• It was confirmed that rock legends Status Quo would headline this year’s concert in Alnwick Pastures.
ELDERLY residents in Alnmouth had a narrow escape after a stolen car was set on fire in a parking space beneath their block of flats. The blaze quickly spread, shooting a 30-foot wall of flames which engulfed the balconies above, prompting fire crews from Alnwick and Amble to respond with four hosereels. Two men were subsequently arrested.
• The search for the face of the county was launched, with the first Miss Northumberland competition for young women aged between 17 and 24. The contest, sponsored by the Gazette, attracted scores of entries from across the region, with heats being run over subsequent months.
• Rothbury’s Cragside Estate was left counting the cost of a wave of destruction caused during the extreme winter weather. Trees more than 100 years old were destroyed and an estimated £50,000 worth of damage was caused by the heavy snow and Arctic conditions.
• It was revealed by Northumberland County Council that Ford Castle was to close as an educational centre at the end of August.
• Brave five-year-old Shilbottle boy Matthew Phillips lost his battle against an aggressive brain tumour, which had been diagnosed when he was just 22 months old. The plucky youngster went through five relapses, 13 operations, 14 months of chemotherapy and six weeks of radiotherapy. His death was greeted with an outpouring of grief in the close-knit community, which had rallied around Matthew’s family during his treatment.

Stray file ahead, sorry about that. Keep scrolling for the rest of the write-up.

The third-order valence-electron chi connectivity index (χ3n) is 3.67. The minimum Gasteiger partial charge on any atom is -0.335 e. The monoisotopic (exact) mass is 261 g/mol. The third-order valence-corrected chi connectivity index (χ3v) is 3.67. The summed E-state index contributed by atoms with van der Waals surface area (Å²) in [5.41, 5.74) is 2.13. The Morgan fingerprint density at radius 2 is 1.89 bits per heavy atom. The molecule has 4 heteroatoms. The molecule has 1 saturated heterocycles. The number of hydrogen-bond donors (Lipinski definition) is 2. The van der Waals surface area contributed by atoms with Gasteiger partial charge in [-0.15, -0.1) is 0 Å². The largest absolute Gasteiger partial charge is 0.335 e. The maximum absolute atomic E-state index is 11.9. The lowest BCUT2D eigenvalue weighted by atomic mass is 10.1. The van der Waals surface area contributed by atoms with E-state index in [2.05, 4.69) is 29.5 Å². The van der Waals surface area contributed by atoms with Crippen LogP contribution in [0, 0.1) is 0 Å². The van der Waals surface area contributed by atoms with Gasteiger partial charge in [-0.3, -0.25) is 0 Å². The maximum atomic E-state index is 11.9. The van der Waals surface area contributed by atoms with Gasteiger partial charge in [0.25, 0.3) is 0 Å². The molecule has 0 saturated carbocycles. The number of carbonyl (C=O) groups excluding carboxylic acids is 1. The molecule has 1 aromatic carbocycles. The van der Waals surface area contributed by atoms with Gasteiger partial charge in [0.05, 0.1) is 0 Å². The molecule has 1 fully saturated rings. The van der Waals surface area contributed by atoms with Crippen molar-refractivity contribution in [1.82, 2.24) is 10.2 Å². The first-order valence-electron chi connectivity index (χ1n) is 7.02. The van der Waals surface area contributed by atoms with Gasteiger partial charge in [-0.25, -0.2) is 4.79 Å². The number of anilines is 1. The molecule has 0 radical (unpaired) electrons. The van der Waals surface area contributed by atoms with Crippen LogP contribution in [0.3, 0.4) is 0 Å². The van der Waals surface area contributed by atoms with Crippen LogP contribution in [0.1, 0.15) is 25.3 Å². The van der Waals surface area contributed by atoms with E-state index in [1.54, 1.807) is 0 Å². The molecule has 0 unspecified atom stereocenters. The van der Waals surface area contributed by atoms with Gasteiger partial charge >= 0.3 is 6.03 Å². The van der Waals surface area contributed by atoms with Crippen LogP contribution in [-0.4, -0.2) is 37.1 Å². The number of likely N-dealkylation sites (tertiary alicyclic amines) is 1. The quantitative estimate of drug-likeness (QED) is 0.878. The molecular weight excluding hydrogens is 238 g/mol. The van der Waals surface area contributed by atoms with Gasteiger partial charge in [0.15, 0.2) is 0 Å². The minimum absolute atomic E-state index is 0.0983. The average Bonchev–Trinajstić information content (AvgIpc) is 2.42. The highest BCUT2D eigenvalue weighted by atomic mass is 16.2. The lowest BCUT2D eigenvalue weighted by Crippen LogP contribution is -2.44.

• Plans to privatise RAF search and rescue helicopters were halted following irregularities in the bidding process. The proposals, which would have replaced the ageing Sea Kings with a fleet of modern Sikorsky S-92 aircraft operated by civilian crews, were highly controversial.
• Outgoing Alnwick Castle and Garden chief executive Christian Perdrier bid farewell to Alnwick and returned to his native France. The former Disneyland Paris boss resigned his post in January, after 15 months in the town.
• The family of Ellingham woman Eilidh Cairns, who was killed while cycling in London in 2009, took their fight for safety improvements on heavy goods vehicles to the European Parliament.
• It was revealed that Druridge Bay Middle School would close, after a consultation into the merger with the new James Calvert Spence College in Amble. Children would become part of the middle school at the South Avenue campus.
• Staff at Northumberland County Council held a protest at County Hall over ongoing job losses as part of massive budget cuts by the authority.
• It was announced that world-famous chef Jean-Christophe Novelli would be the guest star at the forthcoming Alnwick Food Festival.
• Lady Katie Percy, eldest daughter of the Duke and Duchess of Northumberland, was married at St Michael’s Church in Alnwick to city financier Patrick Valentine. Crowds lined Bailiffgate to see the bride’s coach head from Alnwick Castle to the wedding and back.